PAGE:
WASHINGTON — White House budget director Mick Mulvaney is expected to release his 2018 budget blueprint on Thursday, but it is already getting pushback on Capitol Hill.

Analysts say the so-called "skinny budget" and its inclusion of $603 billion for the Pentagon — a $54 billion defense boost paid for by cutting most non-defense accounts, including foreign aid — is one of many items likely to shift before lawmakers can find their way to a bipartisan deal.

"I don't think much of what will be proposed on Thursday will get through as proposed, and a lot of suggestions are going to be dead on arrival when they hit the Congress," Jim Moran, a former Democratic congressman from Virginia who served for many years on the House Appropriations Committee, told Defense News.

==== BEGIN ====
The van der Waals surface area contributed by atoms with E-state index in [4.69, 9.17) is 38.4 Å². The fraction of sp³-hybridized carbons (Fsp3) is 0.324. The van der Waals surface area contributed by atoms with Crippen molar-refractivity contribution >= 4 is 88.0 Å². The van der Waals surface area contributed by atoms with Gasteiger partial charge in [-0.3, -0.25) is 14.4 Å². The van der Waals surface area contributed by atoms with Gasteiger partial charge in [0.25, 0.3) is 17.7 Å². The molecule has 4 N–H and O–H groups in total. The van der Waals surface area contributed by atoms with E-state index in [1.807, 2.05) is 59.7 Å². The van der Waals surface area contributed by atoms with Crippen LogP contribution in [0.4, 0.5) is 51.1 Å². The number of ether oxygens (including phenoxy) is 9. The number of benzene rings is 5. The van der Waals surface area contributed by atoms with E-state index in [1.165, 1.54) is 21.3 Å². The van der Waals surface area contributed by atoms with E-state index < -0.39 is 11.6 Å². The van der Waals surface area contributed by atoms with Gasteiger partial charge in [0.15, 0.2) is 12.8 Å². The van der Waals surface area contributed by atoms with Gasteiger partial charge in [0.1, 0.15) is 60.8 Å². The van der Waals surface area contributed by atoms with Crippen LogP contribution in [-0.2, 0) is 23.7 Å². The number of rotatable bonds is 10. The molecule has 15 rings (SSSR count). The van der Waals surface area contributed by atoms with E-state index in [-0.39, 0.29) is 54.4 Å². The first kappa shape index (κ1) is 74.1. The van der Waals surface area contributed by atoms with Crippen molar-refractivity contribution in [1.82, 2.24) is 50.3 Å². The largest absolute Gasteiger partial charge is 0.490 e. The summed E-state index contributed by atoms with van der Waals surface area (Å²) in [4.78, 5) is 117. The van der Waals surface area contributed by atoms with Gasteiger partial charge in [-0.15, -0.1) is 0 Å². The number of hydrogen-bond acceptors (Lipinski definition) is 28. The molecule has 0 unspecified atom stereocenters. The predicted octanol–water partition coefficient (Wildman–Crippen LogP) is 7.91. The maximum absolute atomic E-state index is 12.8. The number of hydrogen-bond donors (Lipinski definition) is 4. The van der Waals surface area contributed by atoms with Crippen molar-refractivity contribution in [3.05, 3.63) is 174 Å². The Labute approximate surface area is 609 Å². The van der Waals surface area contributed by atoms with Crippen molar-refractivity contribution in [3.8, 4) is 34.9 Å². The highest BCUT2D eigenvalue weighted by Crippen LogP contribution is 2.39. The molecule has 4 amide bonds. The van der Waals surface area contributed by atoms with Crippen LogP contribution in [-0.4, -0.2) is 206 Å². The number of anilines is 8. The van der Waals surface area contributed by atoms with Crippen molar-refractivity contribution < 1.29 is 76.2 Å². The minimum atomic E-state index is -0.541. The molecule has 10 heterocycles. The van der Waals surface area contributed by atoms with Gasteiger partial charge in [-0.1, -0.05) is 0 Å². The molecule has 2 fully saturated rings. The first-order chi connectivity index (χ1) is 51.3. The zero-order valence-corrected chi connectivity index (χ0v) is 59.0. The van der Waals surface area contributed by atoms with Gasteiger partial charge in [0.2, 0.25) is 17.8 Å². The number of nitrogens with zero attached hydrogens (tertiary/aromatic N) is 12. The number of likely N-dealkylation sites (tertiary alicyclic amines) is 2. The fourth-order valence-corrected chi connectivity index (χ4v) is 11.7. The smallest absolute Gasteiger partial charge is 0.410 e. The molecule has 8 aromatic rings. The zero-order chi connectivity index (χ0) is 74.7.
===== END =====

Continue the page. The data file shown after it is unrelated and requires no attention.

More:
That's in part because breaking the firewall between defense and non-defense, as spelled out in the 2011 Budget Control Act, would need Democratic support to reach 60 votes in the Senate.

With that leverage, Democrats say they will fight for parity between the defense and non-defense sides and block GOP plans to fund President Trump's border wall — a recipe for a stalemate with conservative lawmakers.

How does this play out for the Pentagon budget? "I think it gets compromised down to a relatively marginal increase for defense," Moran said.

There is also pressure to boost defense, as hawkish lawmakers have criticized the $603 billion top-line for defense as only 3 percent, or $18 billion, above the Obama administration's plan.

Senate Armed Services Chairman John McCain, R-Ariz., and his House counterpart, Rep. Mac Thornberry, R-Texas, have argued a $640 billion top-line would replenish a military depleted by the Obama presidency—an unlikely prospect by Moran’s reckoning.

On Tuesday, McCain took a hard line arguing for a defense boost to repair fleet readiness and maintenance, whether or not Mulvaney is on board.